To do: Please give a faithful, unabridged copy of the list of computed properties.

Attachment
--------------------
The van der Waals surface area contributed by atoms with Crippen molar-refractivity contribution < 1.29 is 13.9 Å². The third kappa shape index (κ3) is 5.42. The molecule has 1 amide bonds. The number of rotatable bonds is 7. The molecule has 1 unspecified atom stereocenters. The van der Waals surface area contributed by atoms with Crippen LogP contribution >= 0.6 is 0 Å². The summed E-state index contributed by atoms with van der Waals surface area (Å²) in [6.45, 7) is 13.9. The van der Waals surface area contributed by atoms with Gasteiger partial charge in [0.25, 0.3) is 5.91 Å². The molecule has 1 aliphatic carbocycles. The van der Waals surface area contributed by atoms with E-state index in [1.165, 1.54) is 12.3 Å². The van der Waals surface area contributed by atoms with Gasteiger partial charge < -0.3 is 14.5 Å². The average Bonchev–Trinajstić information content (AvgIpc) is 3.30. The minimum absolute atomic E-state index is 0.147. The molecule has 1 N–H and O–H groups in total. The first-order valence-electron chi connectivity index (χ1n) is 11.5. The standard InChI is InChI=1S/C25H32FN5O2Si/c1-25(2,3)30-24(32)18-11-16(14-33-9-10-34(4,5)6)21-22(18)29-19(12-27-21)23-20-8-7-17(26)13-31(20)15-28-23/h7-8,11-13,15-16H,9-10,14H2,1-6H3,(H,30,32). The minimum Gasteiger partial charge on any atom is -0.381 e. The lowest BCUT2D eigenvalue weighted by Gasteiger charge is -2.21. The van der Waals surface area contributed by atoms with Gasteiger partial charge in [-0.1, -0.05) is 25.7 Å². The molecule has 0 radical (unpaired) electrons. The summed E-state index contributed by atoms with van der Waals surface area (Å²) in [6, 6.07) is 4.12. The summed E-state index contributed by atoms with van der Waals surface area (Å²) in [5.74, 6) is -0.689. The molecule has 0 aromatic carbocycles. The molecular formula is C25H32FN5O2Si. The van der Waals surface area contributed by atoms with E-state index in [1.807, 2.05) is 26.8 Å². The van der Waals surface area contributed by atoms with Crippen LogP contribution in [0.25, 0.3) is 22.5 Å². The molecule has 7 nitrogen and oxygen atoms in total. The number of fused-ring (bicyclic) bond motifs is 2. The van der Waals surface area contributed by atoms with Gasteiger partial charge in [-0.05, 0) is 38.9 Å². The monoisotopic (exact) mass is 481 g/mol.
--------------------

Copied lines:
The van der Waals surface area contributed by atoms with Crippen molar-refractivity contribution < 1.29 is 13.9 Å². The third kappa shape index (κ3) is 5.42. The molecule has 1 amide bonds. The number of rotatable bonds is 7. The molecule has 1 unspecified atom stereocenters. The van der Waals surface area contributed by atoms with Crippen LogP contribution >= 0.6 is 0 Å². The summed E-state index contributed by atoms with van der Waals surface area (Å²) in [6.45, 7) is 13.9. The van der Waals surface area contributed by atoms with Gasteiger partial charge in [0.25, 0.3) is 5.91 Å². The molecule has 1 aliphatic carbocycles. The van der Waals surface area contributed by atoms with E-state index in [1.165, 1.54) is 12.3 Å². The van der Waals surface area contributed by atoms with Gasteiger partial charge < -0.3 is 14.5 Å². The average Bonchev–Trinajstić information content (AvgIpc) is 3.30. The minimum absolute atomic E-state index is 0.147. The molecule has 1 N–H and O–H groups in total. The first-order valence-electron chi connectivity index (χ1n) is 11.5. The standard InChI is InChI=1S/C25H32FN5O2Si/c1-25(2,3)30-24(32)18-11-16(14-33-9-10-34(4,5)6)21-22(18)29-19(12-27-21)23-20-8-7-17(26)13-31(20)15-28-23/h7-8,11-13,15-16H,9-10,14H2,1-6H3,(H,30,32). The minimum Gasteiger partial charge on any atom is -0.381 e. The lowest BCUT2D eigenvalue weighted by Gasteiger charge is -2.21. The van der Waals surface area contributed by atoms with Gasteiger partial charge in [-0.1, -0.05) is 25.7 Å². The molecule has 0 radical (unpaired) electrons. The summed E-state index contributed by atoms with van der Waals surface area (Å²) in [6, 6.07) is 4.12. The summed E-state index contributed by atoms with van der Waals surface area (Å²) in [5.74, 6) is -0.689. The molecule has 0 aromatic carbocycles. The molecular formula is C25H32FN5O2Si. The van der Waals surface area contributed by atoms with E-state index in [1.807, 2.05) is 26.8 Å². The van der Waals surface area contributed by atoms with Crippen LogP contribution in [0.25, 0.3) is 22.5 Å². The molecule has 7 nitrogen and oxygen atoms in total. The number of fused-ring (bicyclic) bond motifs is 2. The van der Waals surface area contributed by atoms with Gasteiger partial charge in [-0.05, 0) is 38.9 Å². The monoisotopic (exact) mass is 481 g/mol.